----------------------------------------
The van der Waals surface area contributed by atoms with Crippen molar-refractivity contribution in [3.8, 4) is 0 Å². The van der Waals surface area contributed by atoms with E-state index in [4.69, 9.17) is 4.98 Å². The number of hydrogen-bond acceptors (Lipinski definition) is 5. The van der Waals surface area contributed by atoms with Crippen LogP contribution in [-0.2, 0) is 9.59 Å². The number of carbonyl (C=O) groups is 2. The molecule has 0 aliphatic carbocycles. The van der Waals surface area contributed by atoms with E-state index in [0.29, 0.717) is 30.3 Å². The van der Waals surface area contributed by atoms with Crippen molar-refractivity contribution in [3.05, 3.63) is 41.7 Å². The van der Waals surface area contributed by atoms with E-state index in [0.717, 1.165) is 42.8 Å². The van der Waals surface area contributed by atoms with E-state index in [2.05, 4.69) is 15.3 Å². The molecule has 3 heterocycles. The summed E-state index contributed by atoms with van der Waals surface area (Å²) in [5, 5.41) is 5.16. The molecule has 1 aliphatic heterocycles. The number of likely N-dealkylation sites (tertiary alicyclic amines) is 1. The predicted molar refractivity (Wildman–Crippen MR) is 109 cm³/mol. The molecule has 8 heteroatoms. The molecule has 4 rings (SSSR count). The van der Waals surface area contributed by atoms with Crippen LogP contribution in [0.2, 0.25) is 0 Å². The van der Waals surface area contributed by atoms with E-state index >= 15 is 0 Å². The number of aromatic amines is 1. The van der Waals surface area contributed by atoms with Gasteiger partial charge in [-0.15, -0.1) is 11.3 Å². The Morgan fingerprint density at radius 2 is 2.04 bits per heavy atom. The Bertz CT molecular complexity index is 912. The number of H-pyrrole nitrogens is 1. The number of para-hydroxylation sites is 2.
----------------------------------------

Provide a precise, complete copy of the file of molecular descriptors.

The van der Waals surface area contributed by atoms with Crippen molar-refractivity contribution in [3.8, 4) is 0 Å². The van der Waals surface area contributed by atoms with E-state index in [4.69, 9.17) is 4.98 Å². The number of hydrogen-bond acceptors (Lipinski definition) is 5. The van der Waals surface area contributed by atoms with Crippen LogP contribution in [-0.2, 0) is 9.59 Å². The number of carbonyl (C=O) groups is 2. The molecule has 0 aliphatic carbocycles. The van der Waals surface area contributed by atoms with E-state index in [0.29, 0.717) is 30.3 Å². The van der Waals surface area contributed by atoms with Crippen molar-refractivity contribution in [3.05, 3.63) is 41.7 Å². The van der Waals surface area contributed by atoms with E-state index in [0.717, 1.165) is 42.8 Å². The van der Waals surface area contributed by atoms with E-state index in [2.05, 4.69) is 15.3 Å². The molecule has 3 heterocycles. The summed E-state index contributed by atoms with van der Waals surface area (Å²) in [5, 5.41) is 5.16. The molecule has 1 aliphatic heterocycles. The number of likely N-dealkylation sites (tertiary alicyclic amines) is 1. The predicted molar refractivity (Wildman–Crippen MR) is 109 cm³/mol. The molecule has 8 heteroatoms. The molecule has 4 rings (SSSR count). The van der Waals surface area contributed by atoms with Crippen LogP contribution in [0.2, 0.25) is 0 Å². The van der Waals surface area contributed by atoms with E-state index >= 15 is 0 Å². The number of aromatic amines is 1. The van der Waals surface area contributed by atoms with Gasteiger partial charge in [-0.15, -0.1) is 11.3 Å². The Morgan fingerprint density at radius 2 is 2.04 bits per heavy atom. The Bertz CT molecular complexity index is 912. The number of H-pyrrole nitrogens is 1. The number of para-hydroxylation sites is 2.